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Add el sabor de Mexico to your Thanksgiving table: Mexican baked yams

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This year, be adventuresome with one of your Thanksgiving staples... go South of the Border with your sweet potatoes! Here's how (quick and easy, different and delicious)!

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For this recipe from Tres Señoritas Gourmet Catering, buy piloncillo, cones of Mexican brown sugar, at Casa Lucas on 24th St. near Florida (also called panocha). Called Piloncillo (little loaf) because of the traditional shape in which this smoky, caramely and earthy sugar is produced; it has far more flavor than brown sugar, which is generally just white sugar with a small amount of molasses added back to it. Just like brown sugar, there are two varieties of piloncillo; one is lighter (blanco) and one darker (oscuro). Unrefined, it is commonly used in Mexico, where it has been around for at least 500 years. Made from crushed sugar cane, the juice is collected, boiled and poured into molds, where it hardens into blocks. Sold in the aforementioned markets by the pound (about $1/lb). It can be used in moles and other sauces, as well as to simply sweeten coffee, or for an authentic Mexican hot chocolate.

Camote al Horna estilo Mexicano recipe from Tres Señoritas Gourmet Catering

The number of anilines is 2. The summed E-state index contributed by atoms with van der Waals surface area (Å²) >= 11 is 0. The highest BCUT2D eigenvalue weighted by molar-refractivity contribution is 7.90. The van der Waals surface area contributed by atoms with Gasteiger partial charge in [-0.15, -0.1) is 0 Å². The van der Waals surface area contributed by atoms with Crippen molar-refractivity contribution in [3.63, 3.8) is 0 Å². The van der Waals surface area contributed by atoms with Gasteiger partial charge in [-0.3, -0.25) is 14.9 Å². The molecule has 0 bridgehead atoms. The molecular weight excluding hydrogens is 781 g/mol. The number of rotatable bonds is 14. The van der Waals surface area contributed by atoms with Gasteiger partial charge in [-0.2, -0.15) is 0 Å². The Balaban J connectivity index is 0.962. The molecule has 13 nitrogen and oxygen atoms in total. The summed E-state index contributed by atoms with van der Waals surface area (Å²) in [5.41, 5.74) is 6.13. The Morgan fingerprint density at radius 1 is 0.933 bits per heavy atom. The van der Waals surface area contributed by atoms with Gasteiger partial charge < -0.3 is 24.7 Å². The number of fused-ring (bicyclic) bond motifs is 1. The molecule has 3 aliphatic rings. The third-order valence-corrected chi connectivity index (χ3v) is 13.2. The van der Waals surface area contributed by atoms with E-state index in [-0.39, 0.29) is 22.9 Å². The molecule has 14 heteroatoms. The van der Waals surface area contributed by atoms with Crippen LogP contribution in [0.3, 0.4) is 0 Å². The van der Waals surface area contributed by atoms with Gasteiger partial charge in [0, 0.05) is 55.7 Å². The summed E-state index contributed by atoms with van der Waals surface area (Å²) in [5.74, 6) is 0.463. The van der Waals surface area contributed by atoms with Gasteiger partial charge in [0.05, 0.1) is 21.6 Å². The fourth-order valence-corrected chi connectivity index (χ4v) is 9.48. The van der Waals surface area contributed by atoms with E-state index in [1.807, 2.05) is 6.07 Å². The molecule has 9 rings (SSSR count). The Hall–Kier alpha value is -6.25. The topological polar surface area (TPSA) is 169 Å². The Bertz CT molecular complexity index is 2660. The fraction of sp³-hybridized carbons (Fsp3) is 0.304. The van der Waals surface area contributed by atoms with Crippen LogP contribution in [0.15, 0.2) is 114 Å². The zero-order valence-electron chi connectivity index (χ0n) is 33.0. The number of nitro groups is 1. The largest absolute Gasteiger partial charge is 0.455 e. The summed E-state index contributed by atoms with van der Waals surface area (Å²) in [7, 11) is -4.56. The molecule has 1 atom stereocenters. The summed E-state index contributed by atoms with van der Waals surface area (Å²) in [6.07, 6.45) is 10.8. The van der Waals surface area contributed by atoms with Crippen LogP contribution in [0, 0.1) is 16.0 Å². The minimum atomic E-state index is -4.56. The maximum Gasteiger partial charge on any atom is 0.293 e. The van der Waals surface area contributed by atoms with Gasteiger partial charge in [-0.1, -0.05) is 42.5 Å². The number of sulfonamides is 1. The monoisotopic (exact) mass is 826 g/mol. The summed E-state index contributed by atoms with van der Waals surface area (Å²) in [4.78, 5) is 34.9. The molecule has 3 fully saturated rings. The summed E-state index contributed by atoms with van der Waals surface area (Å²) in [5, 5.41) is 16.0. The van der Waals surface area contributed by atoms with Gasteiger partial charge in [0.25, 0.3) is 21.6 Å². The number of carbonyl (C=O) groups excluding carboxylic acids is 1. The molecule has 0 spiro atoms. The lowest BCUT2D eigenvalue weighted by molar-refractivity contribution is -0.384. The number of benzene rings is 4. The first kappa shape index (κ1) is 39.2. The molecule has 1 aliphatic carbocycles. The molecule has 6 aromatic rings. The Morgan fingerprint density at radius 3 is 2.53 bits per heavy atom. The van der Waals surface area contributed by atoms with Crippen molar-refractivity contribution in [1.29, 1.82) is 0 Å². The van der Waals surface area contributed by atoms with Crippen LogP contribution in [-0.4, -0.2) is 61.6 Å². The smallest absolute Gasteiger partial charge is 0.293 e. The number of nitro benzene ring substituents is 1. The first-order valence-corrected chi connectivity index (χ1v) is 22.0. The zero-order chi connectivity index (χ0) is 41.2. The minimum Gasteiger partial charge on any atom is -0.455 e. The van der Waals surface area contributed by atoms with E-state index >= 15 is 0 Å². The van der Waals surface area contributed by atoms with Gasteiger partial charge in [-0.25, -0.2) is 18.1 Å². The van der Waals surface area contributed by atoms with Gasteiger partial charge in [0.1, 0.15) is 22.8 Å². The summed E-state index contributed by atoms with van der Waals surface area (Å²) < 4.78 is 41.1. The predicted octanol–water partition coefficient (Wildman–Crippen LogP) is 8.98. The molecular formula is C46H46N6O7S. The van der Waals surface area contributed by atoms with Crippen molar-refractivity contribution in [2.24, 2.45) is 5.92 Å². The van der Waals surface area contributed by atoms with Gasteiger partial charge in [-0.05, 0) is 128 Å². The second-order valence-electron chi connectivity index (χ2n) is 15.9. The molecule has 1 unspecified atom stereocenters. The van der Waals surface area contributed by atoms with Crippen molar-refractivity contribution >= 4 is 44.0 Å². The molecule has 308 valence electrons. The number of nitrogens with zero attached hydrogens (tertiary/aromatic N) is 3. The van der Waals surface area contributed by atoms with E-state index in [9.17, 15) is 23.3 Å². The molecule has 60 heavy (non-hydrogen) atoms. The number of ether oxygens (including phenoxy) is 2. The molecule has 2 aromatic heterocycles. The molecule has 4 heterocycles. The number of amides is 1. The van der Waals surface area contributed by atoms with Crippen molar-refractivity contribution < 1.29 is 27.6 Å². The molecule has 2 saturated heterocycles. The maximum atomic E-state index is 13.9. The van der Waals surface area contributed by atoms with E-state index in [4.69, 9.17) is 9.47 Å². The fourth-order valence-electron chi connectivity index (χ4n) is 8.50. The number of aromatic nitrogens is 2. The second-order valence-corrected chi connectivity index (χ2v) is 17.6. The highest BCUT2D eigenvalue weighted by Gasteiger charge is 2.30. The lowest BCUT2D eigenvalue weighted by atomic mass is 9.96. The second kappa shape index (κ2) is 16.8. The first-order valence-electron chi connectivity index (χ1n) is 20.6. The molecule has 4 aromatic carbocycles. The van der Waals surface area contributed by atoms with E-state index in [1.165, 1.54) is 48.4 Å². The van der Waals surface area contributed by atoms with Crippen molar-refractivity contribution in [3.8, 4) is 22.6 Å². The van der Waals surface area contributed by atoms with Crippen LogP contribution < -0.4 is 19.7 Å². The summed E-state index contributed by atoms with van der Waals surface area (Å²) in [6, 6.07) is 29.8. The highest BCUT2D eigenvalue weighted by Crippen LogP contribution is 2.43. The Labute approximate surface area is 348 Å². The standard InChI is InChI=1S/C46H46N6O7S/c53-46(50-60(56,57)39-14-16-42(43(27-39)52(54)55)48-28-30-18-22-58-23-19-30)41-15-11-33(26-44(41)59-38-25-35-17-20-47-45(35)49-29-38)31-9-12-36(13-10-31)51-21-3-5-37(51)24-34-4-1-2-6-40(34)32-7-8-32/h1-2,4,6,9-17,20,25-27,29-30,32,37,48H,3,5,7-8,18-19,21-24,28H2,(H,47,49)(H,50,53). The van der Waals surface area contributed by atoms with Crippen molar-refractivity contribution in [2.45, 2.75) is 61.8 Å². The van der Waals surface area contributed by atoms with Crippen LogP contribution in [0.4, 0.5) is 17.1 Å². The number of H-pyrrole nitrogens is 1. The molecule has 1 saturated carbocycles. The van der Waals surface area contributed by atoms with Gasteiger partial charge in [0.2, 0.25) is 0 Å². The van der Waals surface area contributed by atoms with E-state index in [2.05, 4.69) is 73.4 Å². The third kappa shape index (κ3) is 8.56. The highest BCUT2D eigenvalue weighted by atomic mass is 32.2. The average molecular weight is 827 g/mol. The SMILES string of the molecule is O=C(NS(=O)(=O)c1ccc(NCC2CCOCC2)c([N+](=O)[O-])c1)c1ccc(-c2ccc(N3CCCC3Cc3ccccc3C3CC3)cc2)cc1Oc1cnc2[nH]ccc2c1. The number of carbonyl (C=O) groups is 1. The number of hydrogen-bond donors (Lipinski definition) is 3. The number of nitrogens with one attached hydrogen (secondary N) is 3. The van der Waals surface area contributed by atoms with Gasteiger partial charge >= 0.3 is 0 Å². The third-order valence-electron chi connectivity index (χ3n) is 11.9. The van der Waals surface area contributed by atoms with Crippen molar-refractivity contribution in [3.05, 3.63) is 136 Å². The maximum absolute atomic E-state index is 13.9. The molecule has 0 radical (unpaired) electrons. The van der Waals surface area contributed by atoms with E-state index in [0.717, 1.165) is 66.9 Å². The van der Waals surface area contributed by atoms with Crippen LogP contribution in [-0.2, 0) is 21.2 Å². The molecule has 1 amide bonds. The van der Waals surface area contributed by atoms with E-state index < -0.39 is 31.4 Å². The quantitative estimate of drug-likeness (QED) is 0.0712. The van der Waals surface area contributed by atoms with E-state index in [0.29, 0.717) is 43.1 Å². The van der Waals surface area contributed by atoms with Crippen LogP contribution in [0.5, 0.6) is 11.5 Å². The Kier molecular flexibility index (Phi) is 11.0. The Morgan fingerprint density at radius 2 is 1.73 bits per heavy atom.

• 6-8 sweet potatoes
  • 3 Mexican limes- Mexican vs. "Persian" limes: Did you know that what we often refer to as "key limes" are actually Mexican limes? Not simply the limes used for making the pies, or limes that grow only in the Florida Keys (actually primarily grown in the state of Sonora, Mexico and shipped to Florida) the key lime is a (Citrus aurantifolia Swingle) is in a class all of its own. “Much smaller than regular "Persian" limes, the key lime ranges in size from a ping-pong ball to a golf ball (about 10cm to16cm in circumference).The peel is thin, smooth and greenish-yellow when ripe. The interior is divided by 10 to 12 segments, quite juicy and has a higher acidity than regular Persian limes. Key limes have a very distinctive aroma, which makes them valuable for culinary use," this according to keylime.com. They are yellow when ripe but usually picked green, commercially.
  • 1/2 stick of butter
  • fresh squeezed juice of 3 oranges
  • Mexican cinnamon (canela)
  • 2-3 cloves
  • 2 Piloncillo syrup (made using Mexican brown sugar- or substitue 1/4 cup brown sugar)

Bake yams as usual, 350° oven for 35 minutes or until almost tender at the center. Meanwhile, melt your piloncillo (you may want to break it into chunks by putting it in a double plastic baggie and pound using a meat hammer, or do as they do in Mexico and throw the baggie of piloncillo on the floor using some force as you do so) on top of the stove in a pot with a little water over a medium, watching that it doesn't seize up, adding a little water as needed until you achieve a syrupy texture. Add all other ingredients and bring all mixture to boil, lower heat and cook until you once again have a syrupy texture. Slit yams lengthwise and add syrup mixture; mash just a little with a fork, taking care not or break the skin of the yam further where you slit it. Continue baking for 10-15 minutes more, until tender through and through.

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